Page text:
JOSH LEVIN - HOST, THE QUEEN: [00:20:56] Taylor was on trial for being a scammer, and Skip Gant felt like one of her marks. One time she told him that she was staying at a particular hotel. When Gant send an investigator to check it out, they found an empty lot. 

SKIP GANT: [00:21:09] She was an incredible con. You're sitting there and you're looking at her straight in the face, and you're rolling your eyes back in your head going yeah. Okay, okay. No, there was nothing that she would say that you could believe.

JOSH LEVIN - HOST, THE QUEEN: [00:21:29] Until he was in his fifties, Ronald Reagan was known mostly as a B-grade movie actor. His political breakthrough came in 1964 when he made a televised speech on behalf of Republican presidential nominee, Barry Goldwater. In that address, Reagan talked about the virtues of small government and individual freedom. He also argued that antipoverty programs encouraged law breaking and bread dependency. 

PRESEDENT RONALD REAGAN: [00:21:55] Not too long ago, a judge called me here in Los Angeles. He told me that a young woman who'd come before him for a divorce. She had six children was pregnant with her seventh. Under his questioning, she revealed her husband was a laborer earning $250 a month. She wanted the divorce to get an $80 raise. She's eligible for $330 a month in the Aid to Dependent Children program. She got the idea from two women in her neighborhood who had already done that very thing. 

JOSH LEVIN - HOST, THE QUEEN: [00:22:21] Goldwater lost that 1964 election, but Reagan became a rising star. In 1966, he was elected governor of California. Once in office, he made welfare reform one of his top priorities. Welfare spending had grown nationwide in the 1950s and 60's. Mass migration from the South to more generous northern states, the rise of the welfare rights movement and to series of Supreme Court rulings all meant that lots of poor people, particularly poor Black women, started receiving aid money for the first time. That aid money helped alleviate poverty. It also strained state budgets. Reagan promised that he could solve the welfare spending crisis without harming the truly needy. Here's Julilly Kohler-Hausmann again. 

JULILLY KOHLER-HAUSMANN: [00:23:08] He claimed that the reason that the welfare rolls were expanding so much was because the rolls had been inundated with cheaters. There were many factors in his welfare reform proposal, but one of the key parts was that he wanted to "prune the rolls," that he needed to thin them out by getting rid of all of the people that he claimed were there fraudulently, illegitimately.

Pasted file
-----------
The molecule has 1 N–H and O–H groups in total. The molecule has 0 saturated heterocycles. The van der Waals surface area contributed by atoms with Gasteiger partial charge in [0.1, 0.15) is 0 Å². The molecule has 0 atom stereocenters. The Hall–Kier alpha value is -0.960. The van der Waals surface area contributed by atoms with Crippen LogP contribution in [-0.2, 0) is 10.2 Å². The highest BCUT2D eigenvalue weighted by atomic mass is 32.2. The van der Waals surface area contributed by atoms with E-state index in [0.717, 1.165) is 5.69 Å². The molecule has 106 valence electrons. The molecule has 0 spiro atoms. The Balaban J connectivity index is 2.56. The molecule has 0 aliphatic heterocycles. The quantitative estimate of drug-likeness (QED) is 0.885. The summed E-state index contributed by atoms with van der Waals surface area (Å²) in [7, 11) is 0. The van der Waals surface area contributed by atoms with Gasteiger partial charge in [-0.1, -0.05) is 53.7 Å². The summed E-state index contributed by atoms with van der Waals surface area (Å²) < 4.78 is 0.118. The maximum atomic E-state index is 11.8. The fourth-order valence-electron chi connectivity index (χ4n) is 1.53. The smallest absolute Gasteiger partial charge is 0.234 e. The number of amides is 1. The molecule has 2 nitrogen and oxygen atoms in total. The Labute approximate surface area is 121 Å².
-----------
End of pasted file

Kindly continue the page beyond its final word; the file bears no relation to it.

JOSH LEVIN - HOST, THE QUEEN: [00:23:37] As governor, Reagan tightened welfare eligibility rules and reduced grants for those with outside income. These moves became a model for other states and the federal government and they made Reagan a conservative hero. When Reagan ran for president in 1976, he cited these reforms as an example of his policy expertise. But John Sears who managed Reagan's 1976 campaign says the candidate was never all that concerned with how welfare worked.

JOHN SEARS: [00:24:07] To him, politics was more a matter of connecting with the people on a more personal basis. He was not one to want to get to the bottom of issues or anything. They weren't the important thing to Reagan. It was making the connection. 

JOSH LEVIN - HOST, THE QUEEN: [00:24:22] When Reagan talked about Linda Taylor, voters heard him loud and clear. In this clip from a campaign rally in January, 1976, you can hear a collective gasp when he talks about the scope of Taylor's fraud. 

PRESEDENT RONALD REAGAN: [00:24:35] In Chicago, they found a woman who holds the record. She used 80 names, 30 addresses, 15 telephone numbers to collect food stamps, social security, veterans benefits for four non-existent deceased veteran's husbands, as well as welfare. Her tax-free, cash income alone has been running $150,000 a year.

JOSH LEVIN - HOST, THE QUEEN: [00:24:59] The anecdote spoke to voters' prejudices, and it inflamed their fear and their outrage. 

JULILLY KOHLER-HAUSMANN: [00:25:05] Welfare becomes an explanation for a whole host of frustrations that are happening economically. People are frustrated because not only do they feel like they're paying more taxes, but they feel like they're paying more taxes for people that they feel do not deserve it, that are not legitimate rights- bearing citizens.